And then there’s fuel economy. The Mazda3 is officially supposed to offer better gas mileage with 27 mpg city, 37 highway or 31 MPG overall compared to the Golf at 26, 36 highway and 29 on average. During a side-by-side drive loop based mostly in stop-and-go traffic, the two cars averaged the same mileage.
Equipment and Features
And that’s where the Golf will probably either win or lose you. The Mazda3 isn’t small enough to be unusable, but its more heavily sloped body design means passengers in the back seat are more cramped. It also doesn’t have as much cargo space.
Volkswagen has a reputation for executing particularly well-built interiors and that hasn’t changed. Even still, the top-trim Grand Touring Mazda3 makes the Golf feel cheap. The leather Mazda uses is spectacular, the seats are well bolstered and the interior borrows shamelessly from premium German brands like Audi and Mercedes-Benz. For example, the volume dial sits on the center console with a similar layout to what you would find in an Audi product. There’s also a rotating dial to control the infotainment system that look like a close relative to Mercedes’ outgoing COMAND infotainment controls.
|Vehicle||2015 Mazda3||Advantage||2015 Volkswagen Golf|
|Engine||2.5L 4cyl||–||1.8L Turbo 4cyl|
|Transmission||6-speed automatic||Golf||6-speed DSG|
|Rear Seat Headroom||37.5 inches||Golf||38.4 inches|
|Cargo capacity||20.2 cubic feet||Golf||22.8 cubic feet|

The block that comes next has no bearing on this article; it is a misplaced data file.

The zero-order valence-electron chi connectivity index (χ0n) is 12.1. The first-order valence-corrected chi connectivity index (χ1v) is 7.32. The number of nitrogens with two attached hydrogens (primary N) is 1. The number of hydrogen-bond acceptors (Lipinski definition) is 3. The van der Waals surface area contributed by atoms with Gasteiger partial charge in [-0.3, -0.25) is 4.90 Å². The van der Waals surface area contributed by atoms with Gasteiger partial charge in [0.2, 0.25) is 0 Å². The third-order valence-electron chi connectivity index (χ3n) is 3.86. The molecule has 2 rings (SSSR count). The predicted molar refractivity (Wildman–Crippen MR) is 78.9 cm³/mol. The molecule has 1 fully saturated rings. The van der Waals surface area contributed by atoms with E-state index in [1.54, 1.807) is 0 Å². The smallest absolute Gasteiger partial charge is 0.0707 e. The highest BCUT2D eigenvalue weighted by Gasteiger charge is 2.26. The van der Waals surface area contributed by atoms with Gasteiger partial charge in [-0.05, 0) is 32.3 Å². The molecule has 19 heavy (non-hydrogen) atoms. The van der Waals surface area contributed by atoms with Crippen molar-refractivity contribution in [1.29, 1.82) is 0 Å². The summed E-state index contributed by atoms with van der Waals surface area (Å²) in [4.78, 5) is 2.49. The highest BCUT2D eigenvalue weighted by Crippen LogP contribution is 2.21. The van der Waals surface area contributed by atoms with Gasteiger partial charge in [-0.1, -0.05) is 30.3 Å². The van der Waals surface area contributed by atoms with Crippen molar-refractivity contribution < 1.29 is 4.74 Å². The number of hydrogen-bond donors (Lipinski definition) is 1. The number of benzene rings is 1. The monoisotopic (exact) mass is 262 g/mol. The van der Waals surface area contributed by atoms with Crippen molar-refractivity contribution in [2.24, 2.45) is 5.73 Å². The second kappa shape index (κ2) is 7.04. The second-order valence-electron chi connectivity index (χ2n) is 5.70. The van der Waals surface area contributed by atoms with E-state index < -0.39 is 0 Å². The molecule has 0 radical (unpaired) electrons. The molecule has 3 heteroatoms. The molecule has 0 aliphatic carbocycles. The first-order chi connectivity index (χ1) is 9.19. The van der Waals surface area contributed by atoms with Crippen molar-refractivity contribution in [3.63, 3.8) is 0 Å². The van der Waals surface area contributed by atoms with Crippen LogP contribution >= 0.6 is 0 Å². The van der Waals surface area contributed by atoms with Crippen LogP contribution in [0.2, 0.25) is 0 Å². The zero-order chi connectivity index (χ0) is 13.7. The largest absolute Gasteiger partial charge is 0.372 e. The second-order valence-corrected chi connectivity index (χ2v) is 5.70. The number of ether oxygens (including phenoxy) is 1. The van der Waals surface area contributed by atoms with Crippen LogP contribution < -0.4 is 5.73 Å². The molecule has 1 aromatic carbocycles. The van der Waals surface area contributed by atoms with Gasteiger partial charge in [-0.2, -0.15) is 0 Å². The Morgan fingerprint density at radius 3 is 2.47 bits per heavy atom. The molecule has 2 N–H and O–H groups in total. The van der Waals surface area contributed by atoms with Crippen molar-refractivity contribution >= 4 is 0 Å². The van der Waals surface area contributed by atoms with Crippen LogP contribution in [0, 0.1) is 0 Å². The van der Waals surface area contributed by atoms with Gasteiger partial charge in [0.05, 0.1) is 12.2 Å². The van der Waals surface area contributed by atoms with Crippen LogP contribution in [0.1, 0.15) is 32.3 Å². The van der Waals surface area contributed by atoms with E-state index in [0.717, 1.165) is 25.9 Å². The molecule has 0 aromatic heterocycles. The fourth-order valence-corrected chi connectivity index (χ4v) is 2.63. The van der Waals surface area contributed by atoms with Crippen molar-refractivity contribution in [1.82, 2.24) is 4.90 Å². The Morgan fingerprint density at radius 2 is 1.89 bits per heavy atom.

To a certain extent, Mazda probably has an advantage because it can build an especially premium interior without worrying about pirating sales from plusher product portfolios within a parent company as VW might from Audi.
Rather than flying too close to the Audi A3 that the new Golf shares its bones with, the company equips it with a regrettably small touch screen and materials that don’t always feel as good in person as they look in photos. Specifically, the V-Tex leatherette is a letdown as is the “panoramic” sunroof that really isn’t large enough to justify its name.
If you choose to pay for it, Mazda also offers a “Tech Package” for $2,600 that adds adaptive cruise control, adaptive lighting, a lane departure warning system and active grille shutters along with Mazda’s i-ELOOP regenerative braking system that saves fuel by serving as a replacement to a traditional alternator. None of that is available on the Golf, but it also pushes the Mazda’s MSRP beyond the top-trim Golf SEL by more than $2,000.
But there’s a catch. Even though most of the Mazda3’s materials are as good or better than what you get in the Golf, it’s still designed to look like a sporty car. The Golf looks and feels more reserved and, well, German.
Our scoring couldn’t have been any closer without putting the two at a tie. Despite that, the Volkswagen Golf squeezed out a win with one point to spare. It’s practically a coin toss, but the Golf is still the better overall daily driver if only by a tiny margin.
2015 VW Golf